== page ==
My mom looks enfp on the surface but does some very Se destructive things. She was very abused as a child though. My sister is an ESFP, no possibility of Ne. Both have been diagnosed as bipolar-hypomanic. In reality it is almost as though they are more like borderline personality though and exhibit wide swings between Fi behavior and Te defensive behavior upon injury to Fi. Very emotionally volatile.

    My uncles both have severe issues-one is an ISFP and the other an ESFP perhaps? Neither officially diagnosed.
    Interesting. Not to say that Ts can never have mood disorders, but this seems to be an indicator that maybe Fs are more inclined towards this diagnosis. Studies on this would be interesting.

    All of the above have drug and alcohol abuse histories.
    Also interesting. I wonder what the deeper connection is with this and the drug/alcohol abuse. From my and my fathers experiences, the drug/alcohol abuse was more of a symptom of the disorder and less of the cause, but I've known others for whom drugs and alcohol were what put them over the edge. Either way, interesting that drugs or alcohol usually seem to play a big part.
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  5. #25
    Sugar Hiccup OrangeAppled's Avatar
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    For the most part, I am sort of neutral all the time. I don't go from very happy to very sad, but I can go from neutral quite quickly to depressed, or from neutral to happy. My feelings yo-yo a lot in that small variation.

    I don't know if it's Ne or what, but I'll have random thoughts pop up that influence my mood. I'll be driving on a nice sunny day and be enjoying the weather, and then I'll just think "Ugh - I want to stick a knife in my head!". Why? IDK....I think it's some underlying stress rearing it's ugly head. It just wells up all of a sudden when I think I had it squashed down. Other times, I might be quite down and then remember something funny, or feel some light of hope, and my mood lifts.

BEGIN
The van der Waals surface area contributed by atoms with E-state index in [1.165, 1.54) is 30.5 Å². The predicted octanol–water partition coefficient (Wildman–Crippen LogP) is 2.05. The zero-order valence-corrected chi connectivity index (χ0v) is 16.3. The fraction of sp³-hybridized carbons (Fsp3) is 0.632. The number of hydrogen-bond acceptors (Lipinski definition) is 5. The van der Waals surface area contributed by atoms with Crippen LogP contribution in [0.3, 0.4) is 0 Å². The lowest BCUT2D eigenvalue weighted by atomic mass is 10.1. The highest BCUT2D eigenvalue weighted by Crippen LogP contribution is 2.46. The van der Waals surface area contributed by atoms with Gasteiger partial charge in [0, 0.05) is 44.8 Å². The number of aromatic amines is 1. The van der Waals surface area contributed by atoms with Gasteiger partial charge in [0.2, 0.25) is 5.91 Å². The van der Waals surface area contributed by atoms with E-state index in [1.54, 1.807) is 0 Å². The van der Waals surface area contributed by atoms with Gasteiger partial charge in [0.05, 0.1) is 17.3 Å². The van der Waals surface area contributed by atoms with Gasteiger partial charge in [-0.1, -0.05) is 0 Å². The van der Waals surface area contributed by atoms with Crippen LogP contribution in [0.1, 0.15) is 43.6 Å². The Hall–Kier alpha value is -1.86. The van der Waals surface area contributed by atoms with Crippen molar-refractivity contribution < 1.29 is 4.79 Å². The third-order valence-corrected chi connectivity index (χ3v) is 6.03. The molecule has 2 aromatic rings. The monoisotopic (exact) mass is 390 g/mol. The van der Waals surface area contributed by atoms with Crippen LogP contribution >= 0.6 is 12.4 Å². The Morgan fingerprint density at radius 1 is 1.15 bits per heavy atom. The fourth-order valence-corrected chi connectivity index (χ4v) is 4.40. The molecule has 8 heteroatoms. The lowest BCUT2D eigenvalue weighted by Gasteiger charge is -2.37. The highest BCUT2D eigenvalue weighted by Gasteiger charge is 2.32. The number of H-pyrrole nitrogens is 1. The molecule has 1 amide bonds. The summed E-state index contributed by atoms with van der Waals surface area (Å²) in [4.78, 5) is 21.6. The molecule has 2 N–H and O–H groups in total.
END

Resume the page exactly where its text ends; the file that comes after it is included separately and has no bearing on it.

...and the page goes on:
If my overall life circumstance sucks, then I might feel slightly depressed all the time, and so when I do feel very happy and then revert back to my typical state, it feels much more like a "mood swing". I might think of it as something distracting me from my general feeling though.
    Often a star was waiting for you to notice it. A wave rolled toward you out of the distant past, or as you walked under an open window, a violin yielded itself to your hearing. All this was mission. But could you accomplish it? (Rilke)

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  6. #26
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    This may not be helpful but my moods don't cycle much. I feel like a good mood will always rise to the top given time and I am either usually quite joyful or contemplative. Which are my preferred states.

    I definitely inhabit my moods though and oftentimes I can't just snap out of it if I'm hurting about something, which is when I will get down. It also takes a little time for anger to clear and I prefer to be alone during those times so I can just get it out of my system. I do not like getting angry at all because it is volcanic when it happens.

    I have noticed that it takes a while for a mood to fully build and to fully dissipate.

  7. #27
    Senior Member sculpting's Avatar
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    Quote Originally Posted by stringstheory View Post
    Interesting. Not to say that Ts can never have mood disorders, but this seems to be an indicator that maybe Fs are more inclined towards this diagnosis. Studies on this would be interesting.



    Also interesting. I wonder what the deeper connection is with this and the drug/alcohol abuse. From my and my fathers experiences, the drug/alcohol abuse was more of a symptom of the disorder and less of the cause, but I've known others for whom drugs and alcohol were what put them over the edge. Either way, interesting that drugs or alcohol usually seem to play a big part.
    Some of my entps can also be very, very moody, but not so much in an emo Fi way. I think excessive Ne/Se can cause all types of issues. However Fi can hurt very deeply at times and doesn't always lend itself to stability, at least in my family. I agree drugs/alcohol are actually attempts at self medication.